This mixture suggests a certain discernment on the part of the architect-designer instead of simply reproducing a design whole — which was certainly possible given Plate XXVII could have served readily as the model. Indeed, some of Langley’s designs have been built exactly as published, including the Gothic Temple at Bramham Park, Leeds, c.1750, which reproduces almost exactly Plate LVII, Gothic Temple in Langley’s pattern-book, or the chimneypiece in Shobdon Church, Herefordshire, c.1755, inserted into the Bateman family pew (south ‘transept’) based upon Langley’s Plate XLIII, Chimney Piece. The designer of Maspie House, therefore, engaged with the patterns beyond simply imitation, and reveals even the most notorious work of the Gothic Revival had a broad influence. This appropriation of Langleyian Gothic is highly appropriate given one of Langley’s innovative contributions to the Gothic Revival — the creation of Gothic Orders in imitation of Classical architecture’s five orders — resonates with Falkland Palace’s progressive adoption of Classical columns.

 

Bramham Park Gothic Temple. © Paul Brooker

Bramham Park Gothic Temple. © Paul Brooker.

 

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Batty Langley, Ancient Architecture (1741–2), Plate LVII, Gothic Temple. Author’s collection.

 

Gothic chimneypiece, Shobdon Church. © Peter Lindfield.

Gothic chimneypiece, Shobdon Church. © Peter Lindfield.

 

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Batty Langley, Ancient Architecture (1741–2), Plate XLIII, Chimney Piece. Author’s collection.

 

Maspie House, therefore, slots into a broad and well established canon of criticism levelled at Langley’s Gothic designs, and the influence they had over Georgian design broadly. In his Anecdotes of Painting, Horace Walpole (1717–97), the famous supporter of Gothic architecture in the Georgian period who also constructed a Gothic villa, Strawberry Hill, Twickenham, c.1750–80, condemns Langley:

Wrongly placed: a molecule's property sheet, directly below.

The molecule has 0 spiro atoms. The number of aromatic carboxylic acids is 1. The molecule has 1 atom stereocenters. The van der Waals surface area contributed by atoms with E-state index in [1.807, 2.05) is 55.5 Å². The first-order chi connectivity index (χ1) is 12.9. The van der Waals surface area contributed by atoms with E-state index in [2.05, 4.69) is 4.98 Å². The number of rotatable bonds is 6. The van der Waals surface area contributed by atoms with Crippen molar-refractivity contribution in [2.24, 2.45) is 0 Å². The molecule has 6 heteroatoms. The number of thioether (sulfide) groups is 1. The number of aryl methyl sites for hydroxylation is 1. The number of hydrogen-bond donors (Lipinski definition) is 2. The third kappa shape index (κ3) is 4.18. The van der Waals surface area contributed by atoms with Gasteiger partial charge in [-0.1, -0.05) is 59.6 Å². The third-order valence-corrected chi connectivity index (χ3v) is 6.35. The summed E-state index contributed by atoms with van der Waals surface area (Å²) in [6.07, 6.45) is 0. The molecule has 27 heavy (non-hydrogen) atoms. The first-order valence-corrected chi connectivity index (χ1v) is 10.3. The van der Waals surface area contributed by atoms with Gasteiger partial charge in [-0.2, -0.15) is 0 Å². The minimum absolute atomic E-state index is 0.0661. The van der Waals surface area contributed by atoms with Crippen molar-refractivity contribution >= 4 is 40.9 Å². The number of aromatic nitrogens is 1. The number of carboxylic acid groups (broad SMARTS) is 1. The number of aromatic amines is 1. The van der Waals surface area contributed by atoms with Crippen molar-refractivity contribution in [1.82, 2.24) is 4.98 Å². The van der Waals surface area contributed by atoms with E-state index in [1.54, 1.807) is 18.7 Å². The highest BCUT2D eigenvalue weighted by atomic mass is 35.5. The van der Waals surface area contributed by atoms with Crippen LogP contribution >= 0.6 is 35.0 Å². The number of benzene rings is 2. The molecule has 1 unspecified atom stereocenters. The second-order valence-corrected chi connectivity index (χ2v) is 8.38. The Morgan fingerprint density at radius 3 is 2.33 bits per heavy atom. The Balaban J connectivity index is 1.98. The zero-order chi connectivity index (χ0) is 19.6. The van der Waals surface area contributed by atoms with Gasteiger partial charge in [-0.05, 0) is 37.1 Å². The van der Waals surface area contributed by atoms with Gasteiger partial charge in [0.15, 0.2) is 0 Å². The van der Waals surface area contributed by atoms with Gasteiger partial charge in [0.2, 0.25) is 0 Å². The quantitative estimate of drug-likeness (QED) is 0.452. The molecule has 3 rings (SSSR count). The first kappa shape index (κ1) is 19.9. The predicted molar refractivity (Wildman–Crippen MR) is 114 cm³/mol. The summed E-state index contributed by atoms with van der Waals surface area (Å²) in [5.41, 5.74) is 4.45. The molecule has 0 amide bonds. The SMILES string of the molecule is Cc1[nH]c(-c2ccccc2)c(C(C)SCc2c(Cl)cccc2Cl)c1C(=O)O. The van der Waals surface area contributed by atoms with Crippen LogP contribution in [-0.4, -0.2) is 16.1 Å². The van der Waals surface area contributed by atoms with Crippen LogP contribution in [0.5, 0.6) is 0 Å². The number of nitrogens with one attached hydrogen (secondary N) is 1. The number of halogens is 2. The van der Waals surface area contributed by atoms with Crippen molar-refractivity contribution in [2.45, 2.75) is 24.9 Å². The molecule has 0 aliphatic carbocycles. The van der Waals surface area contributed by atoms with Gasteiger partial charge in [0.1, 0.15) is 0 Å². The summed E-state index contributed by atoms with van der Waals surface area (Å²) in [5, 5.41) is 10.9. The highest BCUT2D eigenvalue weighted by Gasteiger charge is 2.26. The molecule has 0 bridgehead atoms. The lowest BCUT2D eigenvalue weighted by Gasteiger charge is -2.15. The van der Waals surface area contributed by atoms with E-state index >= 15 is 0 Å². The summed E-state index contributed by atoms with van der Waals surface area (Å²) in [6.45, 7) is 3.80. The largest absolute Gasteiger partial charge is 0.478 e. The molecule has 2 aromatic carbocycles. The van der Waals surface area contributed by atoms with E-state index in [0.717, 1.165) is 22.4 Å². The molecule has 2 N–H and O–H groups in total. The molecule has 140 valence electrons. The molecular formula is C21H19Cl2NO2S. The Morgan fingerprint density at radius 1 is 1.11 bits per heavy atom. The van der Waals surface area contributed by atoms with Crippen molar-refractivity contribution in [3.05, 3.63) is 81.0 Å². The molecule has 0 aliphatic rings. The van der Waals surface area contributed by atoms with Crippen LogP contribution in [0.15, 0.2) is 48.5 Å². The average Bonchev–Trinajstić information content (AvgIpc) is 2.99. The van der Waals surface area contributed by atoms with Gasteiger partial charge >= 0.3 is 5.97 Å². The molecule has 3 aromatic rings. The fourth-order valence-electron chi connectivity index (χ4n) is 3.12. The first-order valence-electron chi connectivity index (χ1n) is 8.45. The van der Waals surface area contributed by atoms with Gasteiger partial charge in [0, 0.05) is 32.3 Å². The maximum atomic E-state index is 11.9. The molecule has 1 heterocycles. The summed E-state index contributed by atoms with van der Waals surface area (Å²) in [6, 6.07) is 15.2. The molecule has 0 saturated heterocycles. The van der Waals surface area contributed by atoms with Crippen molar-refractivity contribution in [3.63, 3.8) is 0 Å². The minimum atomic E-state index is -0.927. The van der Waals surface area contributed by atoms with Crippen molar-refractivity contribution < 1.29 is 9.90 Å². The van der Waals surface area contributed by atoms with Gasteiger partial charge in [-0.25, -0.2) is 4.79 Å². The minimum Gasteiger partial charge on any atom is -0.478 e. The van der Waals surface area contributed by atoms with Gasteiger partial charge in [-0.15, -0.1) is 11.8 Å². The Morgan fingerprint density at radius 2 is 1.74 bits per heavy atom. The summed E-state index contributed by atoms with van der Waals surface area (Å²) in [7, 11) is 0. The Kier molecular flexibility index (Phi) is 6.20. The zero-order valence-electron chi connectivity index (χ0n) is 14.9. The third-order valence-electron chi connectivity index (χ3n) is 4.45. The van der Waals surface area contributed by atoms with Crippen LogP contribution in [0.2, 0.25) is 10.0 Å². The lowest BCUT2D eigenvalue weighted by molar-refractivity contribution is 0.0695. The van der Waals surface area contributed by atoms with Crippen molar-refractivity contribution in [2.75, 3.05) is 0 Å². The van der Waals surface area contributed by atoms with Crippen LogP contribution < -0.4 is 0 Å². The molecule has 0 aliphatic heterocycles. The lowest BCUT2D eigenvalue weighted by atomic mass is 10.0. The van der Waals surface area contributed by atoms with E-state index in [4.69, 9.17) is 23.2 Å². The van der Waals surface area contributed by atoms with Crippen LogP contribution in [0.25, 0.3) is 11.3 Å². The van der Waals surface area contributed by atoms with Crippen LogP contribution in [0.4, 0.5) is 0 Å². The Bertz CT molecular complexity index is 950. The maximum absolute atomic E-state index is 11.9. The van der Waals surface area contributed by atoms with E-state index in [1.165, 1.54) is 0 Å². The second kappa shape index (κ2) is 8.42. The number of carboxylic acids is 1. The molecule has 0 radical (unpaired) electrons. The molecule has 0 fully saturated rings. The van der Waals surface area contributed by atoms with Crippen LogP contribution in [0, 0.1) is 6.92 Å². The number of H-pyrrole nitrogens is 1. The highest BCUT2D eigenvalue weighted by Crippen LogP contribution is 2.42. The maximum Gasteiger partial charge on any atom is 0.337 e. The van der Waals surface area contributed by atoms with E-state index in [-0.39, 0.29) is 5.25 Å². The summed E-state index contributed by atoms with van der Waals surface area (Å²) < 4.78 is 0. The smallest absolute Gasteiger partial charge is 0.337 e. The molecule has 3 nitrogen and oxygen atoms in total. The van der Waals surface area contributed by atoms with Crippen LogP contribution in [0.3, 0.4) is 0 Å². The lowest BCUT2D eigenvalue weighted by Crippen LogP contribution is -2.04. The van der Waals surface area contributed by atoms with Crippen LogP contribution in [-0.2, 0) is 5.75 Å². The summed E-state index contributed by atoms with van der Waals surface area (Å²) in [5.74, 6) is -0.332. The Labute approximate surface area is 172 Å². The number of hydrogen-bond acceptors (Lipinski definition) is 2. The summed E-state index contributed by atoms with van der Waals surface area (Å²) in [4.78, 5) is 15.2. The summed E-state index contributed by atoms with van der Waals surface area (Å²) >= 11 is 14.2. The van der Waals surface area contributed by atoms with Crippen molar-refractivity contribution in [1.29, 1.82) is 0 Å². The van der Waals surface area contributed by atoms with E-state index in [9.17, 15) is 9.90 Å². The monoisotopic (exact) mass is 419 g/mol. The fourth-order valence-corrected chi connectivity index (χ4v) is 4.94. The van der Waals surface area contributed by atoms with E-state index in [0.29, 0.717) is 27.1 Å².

I must mention a barbarous architect before I come to the luminaries of the science. This was BATTY LANGLEY, who endeavored to adapt Gothic architecture to Roman measures; [he] invented five orders for that style. All that his books achieved, has been to teach carpenters to massacre that venerable species, and to give occasion to those who know nothing of the matter, and who mistake his clumsy efforts for real imitations, to censure the productions of our ancestors (Horace Walpole, Anecdotes of Painting in England; with Some Account of the Principal Artists; and Notes on Other Arts; Collected by G. Vertue, and Now Digested from His MSS, IV (Strawberry Hill, 1762), pp. 106–7).

 

And 1872, Charles Locke Eastlake (1833–1906), the first notable historian of the Gothic Revival, reinforced this by then long-standing disapproval of Langley’s Gothic:

 

Gothic architecture has had its vicissitudes in this country. There was a time when its principles were universally recognised; there was a time when they were neglected or forgotten. But in the days of its lowest degradation, it may be questioned whether it would not have been better that the cause should have remained unexposed than have been sustained by such a champion as Batty Langley (Charles L. Eastlake, A History of the Gothic Revival (London, 1872), p. 54).

 

Maspie House has not been included in this traditional criticism due to its obscurity, however it has a wonderfully inventive façade bringing together Gothic motifs circulating in the late Georgian period. Even though it is clearly non-medieval, it is an important example of Georgian design, and a testament to the early Gothic Revival. There are countless other examples of Langley’s influence in British architecture, almost certainly in equally remote parts of the country.

 

The author’s detailed exploration and reassessment of Batty Langley’s pattern-book, Ancient Architecture (1741–2), together with his projected treatise, Principal Geometric Elevations, was published in Architectural History 2014, pp. 141–73: ‘’Serious Gothic and ‘Doing the Ancient Buildings’: Batty Langley’s Ancient Architecture and Principal Geometric Elevations’. See https://www.academia.edu/6637899/Serious_Gothic_and_Doing_the_Ancient_Buildings_Batty_Langley_s_Ancient_Architecture_and_Principal_Geometric_Elevations_Architectural_History_2014_